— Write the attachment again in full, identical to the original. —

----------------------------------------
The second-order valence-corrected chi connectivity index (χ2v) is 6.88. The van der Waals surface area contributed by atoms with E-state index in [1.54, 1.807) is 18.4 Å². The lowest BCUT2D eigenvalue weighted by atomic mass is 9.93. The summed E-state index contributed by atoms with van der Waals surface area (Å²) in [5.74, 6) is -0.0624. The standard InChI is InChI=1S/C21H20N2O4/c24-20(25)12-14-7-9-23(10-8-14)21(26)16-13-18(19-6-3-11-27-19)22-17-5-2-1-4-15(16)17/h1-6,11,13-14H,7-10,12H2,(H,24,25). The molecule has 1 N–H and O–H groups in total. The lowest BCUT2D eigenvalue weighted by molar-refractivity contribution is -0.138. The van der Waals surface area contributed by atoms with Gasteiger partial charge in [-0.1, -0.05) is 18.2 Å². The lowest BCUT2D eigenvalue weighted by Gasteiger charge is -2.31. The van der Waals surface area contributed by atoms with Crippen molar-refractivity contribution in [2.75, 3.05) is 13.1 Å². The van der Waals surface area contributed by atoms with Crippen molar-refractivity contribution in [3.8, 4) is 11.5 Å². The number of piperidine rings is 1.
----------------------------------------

The second-order valence-corrected chi connectivity index (χ2v) is 6.88. The van der Waals surface area contributed by atoms with E-state index in [1.54, 1.807) is 18.4 Å². The lowest BCUT2D eigenvalue weighted by atomic mass is 9.93. The summed E-state index contributed by atoms with van der Waals surface area (Å²) in [5.74, 6) is -0.0624. The standard InChI is InChI=1S/C21H20N2O4/c24-20(25)12-14-7-9-23(10-8-14)21(26)16-13-18(19-6-3-11-27-19)22-17-5-2-1-4-15(16)17/h1-6,11,13-14H,7-10,12H2,(H,24,25). The molecule has 1 N–H and O–H groups in total. The lowest BCUT2D eigenvalue weighted by molar-refractivity contribution is -0.138. The van der Waals surface area contributed by atoms with Gasteiger partial charge in [-0.1, -0.05) is 18.2 Å². The lowest BCUT2D eigenvalue weighted by Gasteiger charge is -2.31. The van der Waals surface area contributed by atoms with Crippen molar-refractivity contribution in [2.75, 3.05) is 13.1 Å². The van der Waals surface area contributed by atoms with Crippen molar-refractivity contribution in [3.8, 4) is 11.5 Å². The number of piperidine rings is 1.